With “Shampoo Bottles”, the latest release off their forthcoming sophomore album, Peach Pit take life and a broken heart, and inject the air of a sitcom.
Stream: “Shampoo Bottles” – Peach Pit
There are a lot of songs about breakups- too many songs about breakups- and they tend to address emotions in the same way, digging down into the heart where it hurts the most or pouring out the cliches associated with the heart. They may be genuine but they’re also so commonplace that we can end up feeling connected only in a loose way, like how we connect with a stranger next to us because we’re both humans breathing in the same air. How to really make light of a situation is to not think too deeply about it and to take the really boring but totally real parts that people, except those with a broken heart, wouldn’t usually acknowledge. Because, when you have a broken heart, the tiny details are magnified to laughable proportions.
The latest single by Vancouver four-piece Peach Pit, “Shampoo Bottles” does this. It’s easy-going and joyous in tone which, alongside an obsessive monologue about the things an ex has left behind, makes the whole thing seem fun and amusing.
I’ve been leaving your shampoo bottles
Over in the corner there
Sitting empty on the bathtub rail
Wishing they could wash your hair
Yeah, I keep them by that crumb of fancy soap
And your toothbrush at my bathroom sink
Your cell phone charger’s still hanging from the wall
Haven’t chucked it all, like you’d think
Though you haven’t been around in weeks
These things are small and somewhat meaningless but also representative: Soap and toothbrush in daily contact with the body, phone charger for keeping charged the extension of someone’s identity, and Speed Stick- ‘It’s freaking trash, all that organic hoo hah/ From one of your health food stores’- signifying shopping habits. When the narrator whines ‘waited long enough/ that I could never call you/ Baby how fucked is that’, it’s intended to be aimed at the ex but they never moved on- disappeared into the realm of life without any thoughts of him on her mind- and he knows this, speaking instead to himself. ‘Man why can’t I just let it go?’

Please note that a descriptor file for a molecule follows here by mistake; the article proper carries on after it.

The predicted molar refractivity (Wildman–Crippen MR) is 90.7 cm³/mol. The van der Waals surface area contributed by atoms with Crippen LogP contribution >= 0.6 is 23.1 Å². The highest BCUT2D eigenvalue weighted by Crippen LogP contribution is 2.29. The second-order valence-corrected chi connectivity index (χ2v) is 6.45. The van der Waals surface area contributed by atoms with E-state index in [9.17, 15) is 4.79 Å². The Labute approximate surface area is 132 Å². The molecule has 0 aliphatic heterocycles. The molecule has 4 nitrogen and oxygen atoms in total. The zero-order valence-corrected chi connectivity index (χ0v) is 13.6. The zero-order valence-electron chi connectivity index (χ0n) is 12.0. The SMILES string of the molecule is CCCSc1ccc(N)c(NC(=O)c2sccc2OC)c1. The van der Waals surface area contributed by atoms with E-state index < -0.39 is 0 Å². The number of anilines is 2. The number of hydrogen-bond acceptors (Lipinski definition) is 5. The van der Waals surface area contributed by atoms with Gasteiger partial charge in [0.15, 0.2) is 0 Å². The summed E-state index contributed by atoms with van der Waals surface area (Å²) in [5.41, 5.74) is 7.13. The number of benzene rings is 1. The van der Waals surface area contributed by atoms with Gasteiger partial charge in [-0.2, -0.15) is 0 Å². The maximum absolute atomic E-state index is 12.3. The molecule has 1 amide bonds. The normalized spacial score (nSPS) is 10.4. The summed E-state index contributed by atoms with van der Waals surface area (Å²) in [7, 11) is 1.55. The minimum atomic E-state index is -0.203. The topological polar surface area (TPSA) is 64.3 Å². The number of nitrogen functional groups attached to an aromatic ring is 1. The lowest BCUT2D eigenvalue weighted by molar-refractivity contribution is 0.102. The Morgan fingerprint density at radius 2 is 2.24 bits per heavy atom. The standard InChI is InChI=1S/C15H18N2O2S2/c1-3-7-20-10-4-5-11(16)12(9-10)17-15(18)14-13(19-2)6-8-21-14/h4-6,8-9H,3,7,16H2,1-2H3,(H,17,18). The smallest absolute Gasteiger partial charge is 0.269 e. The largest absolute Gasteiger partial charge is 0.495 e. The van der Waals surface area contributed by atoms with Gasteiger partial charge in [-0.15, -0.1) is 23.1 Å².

Realisation of the obsession is confirmed in the second verse when the using of small belongings is elevated to the outside world in a sad desperation that borders on stalker-like observations. We can take pity but we can also roll our eyes, the catchy, straight-forward sound taking away any sincerity.
I‘ve been seeing that red Corolla parked
out on the corner there if it were yours
There’d be some hippie bull shit
hanging from the rear-view mirror
As I’m passing it every other day
I look in to see if this one’s yours
But the shape it’s in is giving it away
Yours is dented up and down the doors
Never wanted to see it more
“”Shampoo Bottles” is a song about the stuff my ex-girlfriend left at my apartment after we broke up and how even after I’d used up all the soap in the bottle and the deodorant in the stick, I still didn’t throw them out for a while,” explains frontman Neil Smith in the press release. “The video, directed by our longtime collaborator Lester Lyons-Hookham, has four protagonists each mourning the end of something. It shows how coping with a loss can make you do weird things.”
Those weird things include sniffing the left over belongings, trying on wigs, and breaking out into uncontrollable tears when trying to go about the day.
Peach Pit consists of Smith, Chris Vanderkooy on guitar, Peter Wilton on bass, and Mikey Pascuzzi on drums and “Shampoo Bottles” is the latest single off their next album due out in spring. It’s the follow-up to the debut, 2018’s Being So Normal, a chilled gathering of upbeat guitar melodies and relatable lyricism that reads like conversations.
Put into the context of the rest of Peach Pit’s songs, “Shampoo Bottles” is like another encounter between a friend or someone familiar. It has the air of a scene of a sitcom, turning the bitterness of life into something we can joke and smile about.
Listen: “Shampoo Bottles” – Peach Pit
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